After four years working for the BBC and ITV as a graphic designer, Mark joined the advertising industry in 1978 as a television producer. FM&M had no television department. Mark rapidly established one. As well as commercials, he produced many music-promos for the agency client, WEA Records for acts such as C’Est Chic, Sister Sledge and Rod Stewart. This was then a nascent business, allowing much scope for creative experimentation, resulting in his winning an industry ‘Gold Disc’ for million-album seller Rose Royce in 1979.
In 1980 Mark joined CDP – the UK’s leading creative advertising agency – as a television producer. Over the next ten years, he worked on some of the most famous and award-winning television commercials ever made, including Hamlet Cigars, Hovis and Cinzano, collecting many Cannes and BTA Gold and Silver ‘Lions’ in the process as well as numerous other accolades.
In 1986, he was promoted to Head of Television, the youngest in London. He joined the agency board in 1986 and the group board in 1987. Whilst continuing to direct the activities of the television department, Mark launched international production services company Production Network a decade ahead of its time.
He was invited to join the board of production company Playback (Talkback Productions & CDP) and then co-founded Independent Image, which became one of the industry’s leading television programme suppliers, specializing in drama, news, current affairs and tele-drama.
In 1991, Mark was appointed managing director of Propaganda Films’ European operation. Los Angeles-based Propaganda, a PolyGram company, was the largest, most influential commercials and music-video production company in the world at that time. It represented over 40 directors, including many famous names such as David Lynch, David Fincher and Michael Bay.
Propaganda produced hundreds of commercials for leading brands such as Nike, Adidas, General Motors and Stella Artois and music-videos featuring superstars such as Madonna and Michael Jackson. Propaganda won the Palme D’Or at Cannes for four years in the 1990’s.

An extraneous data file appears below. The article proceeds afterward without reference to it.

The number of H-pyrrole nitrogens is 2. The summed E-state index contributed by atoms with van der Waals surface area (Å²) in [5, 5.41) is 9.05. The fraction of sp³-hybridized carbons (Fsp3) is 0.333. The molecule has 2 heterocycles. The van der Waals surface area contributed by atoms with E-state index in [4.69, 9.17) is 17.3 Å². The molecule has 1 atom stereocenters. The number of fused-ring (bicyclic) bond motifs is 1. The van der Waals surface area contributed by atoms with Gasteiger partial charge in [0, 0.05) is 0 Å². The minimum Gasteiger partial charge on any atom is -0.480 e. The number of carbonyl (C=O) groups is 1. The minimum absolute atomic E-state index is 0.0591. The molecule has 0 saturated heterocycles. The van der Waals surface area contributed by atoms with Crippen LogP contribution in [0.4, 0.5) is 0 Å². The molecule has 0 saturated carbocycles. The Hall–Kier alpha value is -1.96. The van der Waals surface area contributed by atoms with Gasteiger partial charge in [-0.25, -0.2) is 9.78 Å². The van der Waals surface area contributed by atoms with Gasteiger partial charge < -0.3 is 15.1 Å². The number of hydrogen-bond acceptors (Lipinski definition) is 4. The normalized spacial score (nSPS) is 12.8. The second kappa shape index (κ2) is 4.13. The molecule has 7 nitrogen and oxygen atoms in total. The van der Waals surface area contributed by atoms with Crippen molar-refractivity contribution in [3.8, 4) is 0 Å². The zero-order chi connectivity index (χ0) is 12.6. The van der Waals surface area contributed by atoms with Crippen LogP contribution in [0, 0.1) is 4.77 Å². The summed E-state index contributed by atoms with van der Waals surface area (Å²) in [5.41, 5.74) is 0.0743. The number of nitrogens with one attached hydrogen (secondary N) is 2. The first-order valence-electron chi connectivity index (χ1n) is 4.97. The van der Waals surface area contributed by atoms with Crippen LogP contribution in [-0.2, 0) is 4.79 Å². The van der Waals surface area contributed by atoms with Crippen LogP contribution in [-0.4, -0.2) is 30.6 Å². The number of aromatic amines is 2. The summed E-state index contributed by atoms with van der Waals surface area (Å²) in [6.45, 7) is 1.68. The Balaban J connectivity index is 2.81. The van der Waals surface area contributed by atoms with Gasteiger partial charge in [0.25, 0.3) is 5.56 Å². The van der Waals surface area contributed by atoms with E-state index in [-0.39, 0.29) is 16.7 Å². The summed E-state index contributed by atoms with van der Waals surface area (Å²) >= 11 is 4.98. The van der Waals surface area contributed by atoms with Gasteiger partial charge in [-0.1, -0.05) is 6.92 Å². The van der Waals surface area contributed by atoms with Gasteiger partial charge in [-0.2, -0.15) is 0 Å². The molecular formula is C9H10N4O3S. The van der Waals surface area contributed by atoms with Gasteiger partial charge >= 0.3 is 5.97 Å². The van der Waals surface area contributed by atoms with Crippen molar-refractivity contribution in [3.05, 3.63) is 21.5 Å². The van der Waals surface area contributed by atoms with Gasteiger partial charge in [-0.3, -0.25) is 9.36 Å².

In 1994, Mark Andrews was asked to chair the Pliatsky Committee. This was the joint industry initiative of the IPA, ISBA and the AFVPA, which established current working practices for the UK commercials industry.
In 1996, Mark left to establish his own production company, Tsunami Films. Tsunami quickly won a reputation for discovering and developing new directing talent from very diverse backgrounds. It also made an immediate impact in the worlds of commercials, fashion and music by winning the Brit Award for best music video of 1998 for the All Saints launch hit ‘Never Ever’. Tsunami produced commercials for clients as diverse as Airbus, Fox TV, Sony Playstation and BT as well as music-videos for Blur, Moloko, Garbage and many others.
Mark is currently involved in developing a number of new projects to service the film, television, advertising and music industries. Mark’s current initiative is M-A-D-E (Mark Andrews Digital Emporium), a creative image producer and talent agency. M-A-D-E has developed a new and unique ‘open-architecture’ business model based on its ability to act as an agent, production company, executive producer or consultant as required. Its focus is the provision and management of creative talent and the development, production and delivery of creative solutions for clients in all media: cinema, television, computer-screen, mobile phone and print. Recent clients include19Management, Universal Records, Mercedes USA, The Really Useful Picture Company and advertising agencies worldwide.
See also: Debrett’s ‘People of Today’.